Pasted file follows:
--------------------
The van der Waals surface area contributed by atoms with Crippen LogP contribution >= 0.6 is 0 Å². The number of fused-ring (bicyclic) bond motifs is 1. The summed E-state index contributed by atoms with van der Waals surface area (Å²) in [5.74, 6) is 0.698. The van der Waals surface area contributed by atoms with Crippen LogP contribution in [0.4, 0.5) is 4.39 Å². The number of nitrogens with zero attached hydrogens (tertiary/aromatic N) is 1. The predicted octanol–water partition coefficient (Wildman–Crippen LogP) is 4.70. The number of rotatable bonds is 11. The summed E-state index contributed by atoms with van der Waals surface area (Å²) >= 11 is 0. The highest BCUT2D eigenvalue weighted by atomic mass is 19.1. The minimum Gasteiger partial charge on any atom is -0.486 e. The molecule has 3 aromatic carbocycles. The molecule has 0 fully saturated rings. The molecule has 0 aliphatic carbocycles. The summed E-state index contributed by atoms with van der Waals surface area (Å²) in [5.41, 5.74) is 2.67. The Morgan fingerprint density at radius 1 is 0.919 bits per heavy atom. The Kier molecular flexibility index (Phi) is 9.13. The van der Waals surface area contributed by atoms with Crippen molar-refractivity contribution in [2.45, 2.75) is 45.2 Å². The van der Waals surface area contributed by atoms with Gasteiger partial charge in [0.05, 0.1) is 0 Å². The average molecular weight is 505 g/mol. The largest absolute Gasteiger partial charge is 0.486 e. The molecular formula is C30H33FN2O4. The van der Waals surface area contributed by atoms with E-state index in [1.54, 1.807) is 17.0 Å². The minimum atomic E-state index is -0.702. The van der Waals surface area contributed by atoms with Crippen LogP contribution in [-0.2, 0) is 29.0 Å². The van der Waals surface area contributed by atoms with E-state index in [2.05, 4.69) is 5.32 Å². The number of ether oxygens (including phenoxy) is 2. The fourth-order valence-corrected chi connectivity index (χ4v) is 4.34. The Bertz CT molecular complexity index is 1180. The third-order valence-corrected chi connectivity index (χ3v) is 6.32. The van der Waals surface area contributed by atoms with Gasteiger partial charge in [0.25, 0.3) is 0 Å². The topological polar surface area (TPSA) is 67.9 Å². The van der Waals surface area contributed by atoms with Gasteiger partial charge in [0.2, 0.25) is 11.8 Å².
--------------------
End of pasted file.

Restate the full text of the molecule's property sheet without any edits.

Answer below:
The van der Waals surface area contributed by atoms with Crippen LogP contribution >= 0.6 is 0 Å². The number of fused-ring (bicyclic) bond motifs is 1. The summed E-state index contributed by atoms with van der Waals surface area (Å²) in [5.74, 6) is 0.698. The van der Waals surface area contributed by atoms with Crippen LogP contribution in [0.4, 0.5) is 4.39 Å². The number of nitrogens with zero attached hydrogens (tertiary/aromatic N) is 1. The predicted octanol–water partition coefficient (Wildman–Crippen LogP) is 4.70. The number of rotatable bonds is 11. The summed E-state index contributed by atoms with van der Waals surface area (Å²) >= 11 is 0. The highest BCUT2D eigenvalue weighted by atomic mass is 19.1. The minimum Gasteiger partial charge on any atom is -0.486 e. The molecule has 3 aromatic carbocycles. The molecule has 0 fully saturated rings. The molecule has 0 aliphatic carbocycles. The summed E-state index contributed by atoms with van der Waals surface area (Å²) in [5.41, 5.74) is 2.67. The Morgan fingerprint density at radius 1 is 0.919 bits per heavy atom. The Kier molecular flexibility index (Phi) is 9.13. The van der Waals surface area contributed by atoms with Crippen molar-refractivity contribution in [2.45, 2.75) is 45.2 Å². The van der Waals surface area contributed by atoms with Gasteiger partial charge in [0.05, 0.1) is 0 Å². The average molecular weight is 505 g/mol. The largest absolute Gasteiger partial charge is 0.486 e. The molecular formula is C30H33FN2O4. The van der Waals surface area contributed by atoms with E-state index in [1.54, 1.807) is 17.0 Å². The minimum atomic E-state index is -0.702. The van der Waals surface area contributed by atoms with Crippen LogP contribution in [-0.2, 0) is 29.0 Å². The van der Waals surface area contributed by atoms with E-state index in [2.05, 4.69) is 5.32 Å². The number of ether oxygens (including phenoxy) is 2. The fourth-order valence-corrected chi connectivity index (χ4v) is 4.34. The Bertz CT molecular complexity index is 1180. The third-order valence-corrected chi connectivity index (χ3v) is 6.32. The van der Waals surface area contributed by atoms with Gasteiger partial charge in [0.25, 0.3) is 0 Å². The topological polar surface area (TPSA) is 67.9 Å². The van der Waals surface area contributed by atoms with Gasteiger partial charge in [0.2, 0.25) is 11.8 Å².